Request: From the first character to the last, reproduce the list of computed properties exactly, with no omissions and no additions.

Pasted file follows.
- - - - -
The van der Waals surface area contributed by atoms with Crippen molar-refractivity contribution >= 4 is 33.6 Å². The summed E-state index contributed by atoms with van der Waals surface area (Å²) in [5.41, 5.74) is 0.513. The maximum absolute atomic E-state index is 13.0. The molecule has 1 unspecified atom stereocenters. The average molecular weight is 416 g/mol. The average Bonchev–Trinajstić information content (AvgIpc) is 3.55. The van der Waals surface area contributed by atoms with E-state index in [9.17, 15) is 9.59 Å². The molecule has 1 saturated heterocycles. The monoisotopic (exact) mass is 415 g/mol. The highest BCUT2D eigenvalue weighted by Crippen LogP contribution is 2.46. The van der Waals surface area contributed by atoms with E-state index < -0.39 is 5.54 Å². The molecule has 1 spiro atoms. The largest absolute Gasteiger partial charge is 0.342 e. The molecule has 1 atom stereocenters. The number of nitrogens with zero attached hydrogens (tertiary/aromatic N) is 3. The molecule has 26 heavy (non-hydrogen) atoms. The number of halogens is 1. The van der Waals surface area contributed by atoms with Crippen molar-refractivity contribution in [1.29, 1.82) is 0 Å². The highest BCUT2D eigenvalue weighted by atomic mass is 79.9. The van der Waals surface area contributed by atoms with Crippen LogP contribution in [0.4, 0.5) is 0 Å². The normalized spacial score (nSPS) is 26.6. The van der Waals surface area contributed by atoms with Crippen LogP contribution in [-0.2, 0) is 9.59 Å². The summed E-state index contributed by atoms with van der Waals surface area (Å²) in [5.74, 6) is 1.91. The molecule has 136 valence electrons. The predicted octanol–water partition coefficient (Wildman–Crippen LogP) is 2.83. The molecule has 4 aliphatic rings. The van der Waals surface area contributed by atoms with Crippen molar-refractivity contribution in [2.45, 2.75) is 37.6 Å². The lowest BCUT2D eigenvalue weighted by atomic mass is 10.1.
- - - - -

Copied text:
The van der Waals surface area contributed by atoms with Crippen molar-refractivity contribution >= 4 is 33.6 Å². The summed E-state index contributed by atoms with van der Waals surface area (Å²) in [5.41, 5.74) is 0.513. The maximum absolute atomic E-state index is 13.0. The molecule has 1 unspecified atom stereocenters. The average molecular weight is 416 g/mol. The average Bonchev–Trinajstić information content (AvgIpc) is 3.55. The van der Waals surface area contributed by atoms with E-state index in [9.17, 15) is 9.59 Å². The molecule has 1 saturated heterocycles. The monoisotopic (exact) mass is 415 g/mol. The highest BCUT2D eigenvalue weighted by Crippen LogP contribution is 2.46. The van der Waals surface area contributed by atoms with E-state index < -0.39 is 5.54 Å². The molecule has 1 spiro atoms. The largest absolute Gasteiger partial charge is 0.342 e. The molecule has 1 atom stereocenters. The number of nitrogens with zero attached hydrogens (tertiary/aromatic N) is 3. The molecule has 26 heavy (non-hydrogen) atoms. The number of halogens is 1. The van der Waals surface area contributed by atoms with Crippen molar-refractivity contribution in [1.29, 1.82) is 0 Å². The highest BCUT2D eigenvalue weighted by atomic mass is 79.9. The van der Waals surface area contributed by atoms with Crippen LogP contribution in [0.4, 0.5) is 0 Å². The normalized spacial score (nSPS) is 26.6. The van der Waals surface area contributed by atoms with Crippen LogP contribution in [-0.2, 0) is 9.59 Å². The summed E-state index contributed by atoms with van der Waals surface area (Å²) in [5.74, 6) is 1.91. The molecule has 136 valence electrons. The predicted octanol–water partition coefficient (Wildman–Crippen LogP) is 2.83. The molecule has 4 aliphatic rings. The van der Waals surface area contributed by atoms with Crippen molar-refractivity contribution in [2.45, 2.75) is 37.6 Å². The lowest BCUT2D eigenvalue weighted by atomic mass is 10.1.